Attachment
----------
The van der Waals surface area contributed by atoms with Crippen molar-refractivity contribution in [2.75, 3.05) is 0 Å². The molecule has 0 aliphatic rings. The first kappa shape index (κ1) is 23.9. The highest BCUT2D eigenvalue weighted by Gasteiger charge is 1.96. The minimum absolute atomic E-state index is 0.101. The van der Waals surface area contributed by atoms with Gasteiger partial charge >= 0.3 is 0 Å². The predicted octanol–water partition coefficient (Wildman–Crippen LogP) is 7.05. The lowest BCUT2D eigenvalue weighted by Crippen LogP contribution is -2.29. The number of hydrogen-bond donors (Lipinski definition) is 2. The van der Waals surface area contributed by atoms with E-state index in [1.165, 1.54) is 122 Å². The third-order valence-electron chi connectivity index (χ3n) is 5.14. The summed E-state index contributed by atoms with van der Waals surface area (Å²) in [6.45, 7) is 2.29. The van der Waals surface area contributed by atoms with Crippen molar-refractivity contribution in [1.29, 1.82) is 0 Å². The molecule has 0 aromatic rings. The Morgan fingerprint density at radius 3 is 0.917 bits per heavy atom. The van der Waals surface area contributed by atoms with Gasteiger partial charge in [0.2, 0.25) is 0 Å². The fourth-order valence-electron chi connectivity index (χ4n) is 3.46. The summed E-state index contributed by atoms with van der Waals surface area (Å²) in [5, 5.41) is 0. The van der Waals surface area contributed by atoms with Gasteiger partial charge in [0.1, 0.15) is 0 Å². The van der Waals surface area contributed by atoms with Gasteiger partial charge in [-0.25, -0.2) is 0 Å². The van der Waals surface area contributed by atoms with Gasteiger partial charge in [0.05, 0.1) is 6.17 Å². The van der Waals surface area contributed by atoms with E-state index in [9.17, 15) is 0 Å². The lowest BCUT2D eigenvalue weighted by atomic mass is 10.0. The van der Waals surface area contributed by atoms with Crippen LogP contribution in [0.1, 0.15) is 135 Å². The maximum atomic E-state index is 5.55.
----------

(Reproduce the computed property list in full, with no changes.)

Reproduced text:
The van der Waals surface area contributed by atoms with Crippen molar-refractivity contribution in [2.75, 3.05) is 0 Å². The molecule has 0 aliphatic rings. The first kappa shape index (κ1) is 23.9. The highest BCUT2D eigenvalue weighted by Gasteiger charge is 1.96. The minimum absolute atomic E-state index is 0.101. The van der Waals surface area contributed by atoms with Gasteiger partial charge >= 0.3 is 0 Å². The predicted octanol–water partition coefficient (Wildman–Crippen LogP) is 7.05. The lowest BCUT2D eigenvalue weighted by Crippen LogP contribution is -2.29. The number of hydrogen-bond donors (Lipinski definition) is 2. The van der Waals surface area contributed by atoms with E-state index in [1.165, 1.54) is 122 Å². The third-order valence-electron chi connectivity index (χ3n) is 5.14. The summed E-state index contributed by atoms with van der Waals surface area (Å²) in [6.45, 7) is 2.29. The van der Waals surface area contributed by atoms with Crippen molar-refractivity contribution in [1.29, 1.82) is 0 Å². The molecule has 0 aromatic rings. The Morgan fingerprint density at radius 3 is 0.917 bits per heavy atom. The van der Waals surface area contributed by atoms with Gasteiger partial charge in [0.2, 0.25) is 0 Å². The fourth-order valence-electron chi connectivity index (χ4n) is 3.46. The summed E-state index contributed by atoms with van der Waals surface area (Å²) in [5, 5.41) is 0. The van der Waals surface area contributed by atoms with Gasteiger partial charge in [0.1, 0.15) is 0 Å². The van der Waals surface area contributed by atoms with Gasteiger partial charge in [-0.25, -0.2) is 0 Å². The van der Waals surface area contributed by atoms with Gasteiger partial charge in [0.05, 0.1) is 6.17 Å². The van der Waals surface area contributed by atoms with E-state index in [9.17, 15) is 0 Å². The lowest BCUT2D eigenvalue weighted by atomic mass is 10.0. The van der Waals surface area contributed by atoms with Crippen LogP contribution in [0.1, 0.15) is 135 Å². The maximum atomic E-state index is 5.55.